Walking the City of Makers
If you think you know pataway/Burnie backwards, take another look.
A festival is an opportunity to see things with fresh eyes. In this re-mapping of pataway/Burnie, familiar sites take on a new perspective through the work of local artists and creative thinkers. Walking The City Of Makers is a walking tour of Burnie, from the Makers Workshop through the heart of the city to Shorewell Park. Pick up a map and start at any one of six key locations. On the way, discover exhibitions of contemporary art, hidden stories and historic buildings.
Sites, artists and projects on the walking map include: Scott Campbell Walking Talk at the Beach Hotel Burnie, the corner of Wilson and the Esplanade; Ariel Pascoe Concrete and Bricks, 14 Cattley St; Burnie Arts Council Front and Centre group exhibition, pataway/Burnie CBD, various locations; Burnie 2:0 Living History QR Walk, pataway/Burnie CBD, various locations; Making mapali at Makers’ Workshop; Shorewell Park community and utp Gallery of Hopes and Dreams, Shorewell Park; Vic McEwan Haunting, Burnie Regional Art Gallery.
Scott Campbell: Walking Talk
5 March – 6 April
Monday – Sunday, 9am – 4pm
Beach Hotel Function Space, Burnie
Scott Campbell’s Walking Talk exhibits artworks printed from manhole covers found in the streets of Honshu, Japan and Burnie, Australia. This exhibition contrasts the cultures, methodologies and national philosophies of two very distinct countries. As tradition becomes washed out in places of rapid youth and vitality, Walking Talk speaks of the way tradition fails to anchor in a time of society drowning tsunamis.
Ariel Pascoe: Concrete and Bricks
6 – 8 March
Saturday– Monday, 9am – 4pm
14 Cattley Street
North West artist, Ariel Pascoe, presents her latest exhibition, Concrete and Bricks featuring acrylic paintings of urban and industrial scenes from around Burnie. Pascoe’s work is a cross between pop art and sign writing and it draws attention to overlooked and sometimes neglected spaces around her town. She invites the viewer to see things from her perspective.
Front and Centre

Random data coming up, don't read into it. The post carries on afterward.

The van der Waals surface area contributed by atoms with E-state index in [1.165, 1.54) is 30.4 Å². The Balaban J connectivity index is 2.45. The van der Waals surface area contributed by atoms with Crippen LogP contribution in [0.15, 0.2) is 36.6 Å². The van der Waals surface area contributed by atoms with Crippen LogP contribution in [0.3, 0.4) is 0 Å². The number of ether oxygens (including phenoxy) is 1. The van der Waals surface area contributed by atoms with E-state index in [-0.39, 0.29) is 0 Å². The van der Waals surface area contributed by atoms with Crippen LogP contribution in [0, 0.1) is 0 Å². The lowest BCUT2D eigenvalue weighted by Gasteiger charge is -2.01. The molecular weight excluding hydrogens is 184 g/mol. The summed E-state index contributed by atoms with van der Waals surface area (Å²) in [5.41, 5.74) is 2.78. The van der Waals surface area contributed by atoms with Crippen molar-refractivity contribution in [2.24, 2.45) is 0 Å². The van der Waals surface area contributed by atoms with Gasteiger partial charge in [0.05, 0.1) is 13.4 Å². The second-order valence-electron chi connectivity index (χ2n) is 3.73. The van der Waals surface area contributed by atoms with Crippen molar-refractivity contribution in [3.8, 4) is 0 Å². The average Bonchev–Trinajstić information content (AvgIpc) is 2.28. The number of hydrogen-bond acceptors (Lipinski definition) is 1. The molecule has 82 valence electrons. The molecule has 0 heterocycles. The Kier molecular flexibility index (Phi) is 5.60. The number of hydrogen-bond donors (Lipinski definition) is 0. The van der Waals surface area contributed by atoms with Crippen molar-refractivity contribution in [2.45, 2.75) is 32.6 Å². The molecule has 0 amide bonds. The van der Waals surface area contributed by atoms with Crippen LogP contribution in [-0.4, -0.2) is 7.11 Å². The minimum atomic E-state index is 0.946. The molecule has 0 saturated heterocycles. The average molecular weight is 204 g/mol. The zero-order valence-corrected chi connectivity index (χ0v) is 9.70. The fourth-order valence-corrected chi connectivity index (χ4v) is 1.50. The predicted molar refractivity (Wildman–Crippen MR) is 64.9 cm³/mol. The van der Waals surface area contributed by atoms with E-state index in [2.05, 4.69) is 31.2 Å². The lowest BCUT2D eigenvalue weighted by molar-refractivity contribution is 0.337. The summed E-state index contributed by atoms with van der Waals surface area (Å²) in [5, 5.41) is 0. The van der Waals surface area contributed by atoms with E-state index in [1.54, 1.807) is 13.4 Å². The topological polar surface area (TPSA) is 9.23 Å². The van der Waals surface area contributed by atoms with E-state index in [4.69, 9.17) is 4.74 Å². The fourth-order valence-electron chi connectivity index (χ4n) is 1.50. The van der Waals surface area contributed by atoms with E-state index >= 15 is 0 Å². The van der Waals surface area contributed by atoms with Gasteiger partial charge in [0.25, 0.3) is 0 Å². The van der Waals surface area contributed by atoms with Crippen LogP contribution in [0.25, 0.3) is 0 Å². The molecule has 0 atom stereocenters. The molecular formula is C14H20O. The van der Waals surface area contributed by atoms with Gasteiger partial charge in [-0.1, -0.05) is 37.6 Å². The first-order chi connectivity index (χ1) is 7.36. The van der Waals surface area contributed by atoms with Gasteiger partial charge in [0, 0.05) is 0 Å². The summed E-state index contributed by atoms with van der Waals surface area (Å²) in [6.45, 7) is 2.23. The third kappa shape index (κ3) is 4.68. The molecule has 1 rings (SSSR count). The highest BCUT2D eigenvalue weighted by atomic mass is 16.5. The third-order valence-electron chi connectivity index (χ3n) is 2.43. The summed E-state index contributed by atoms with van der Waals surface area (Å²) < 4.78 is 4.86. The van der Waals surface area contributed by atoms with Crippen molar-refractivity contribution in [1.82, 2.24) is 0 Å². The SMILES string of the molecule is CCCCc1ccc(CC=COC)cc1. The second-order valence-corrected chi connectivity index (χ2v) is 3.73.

5 – 8 March
Friday – Monday, 9am – 4pm
Plaza Arcade, Wilson Street
A program designed to refresh, upskill and mentor selected North West artists – culminating in a series of stunning window displays to be unveiled in CBD locations during the first weekend of Ten Days on the Island. Leading up to this the artists will participate in workshops including Developing Professional Practice with Scott Campbell and How to Photograph Your Art with Grant Wells.
Curator Lyndall Thorne
Artists Stella Blackwell, Debra Wills, June Hope, Gypsy Draven, Bill Cotching
Collaborating Artist Amanda May
Burnie 2.0 Living History QR Walk
March 5 – Ongoing
This walk will take you on a journey through the CBD, stripping back layers of time to reveal the people and places that have come before us. We occupy the same space they once did, stand where they stood, connected by place and across time. Like ghosts, they stare back at us as we ponder their dreams and lives.
As the sun rises over the Bass Strait, the Burnie community will gather to celebrate the opening of our Festival. Those lucky enough to experience mapali – Dawn Gathering in person will witness the culmination of an extensive and fascinating creative process. This special exhibition will take you behind the scenes into the making of mapali.
Shorewell Presents... Gallery of Hopes and Dreams
Exhibition and Guided Tours
We invite you to experience an outdoor gallery of bold and original murals made with residents of Shorewell Park. As we turn our back on a challenging pandemic year, these artworks look to the future and express the community’s hopes and dreams in vivid colour and text.
With all of the murals located in the heart of Shorewell Park on Wiseman Street, you can enjoy them at your own pace throughout the Festival, or book a personalised tour with a local gallery guide who’ll share unique insights into each of the works.
Vic McEwan: Haunting
Once projected onto campfire smoke and mist, these photographs reveal the nature of our history.
When Vic McEwan visited the Murrumbidgee River, he projected photographs and videos onto the air itself. Campfire smoke and mist provided a continually changing frame, merging art with environment. Prints of this site-specific installation will be displayed at the Burnie Regional Art Gallery, encouraging us to contemplate human history and the consequences of our past.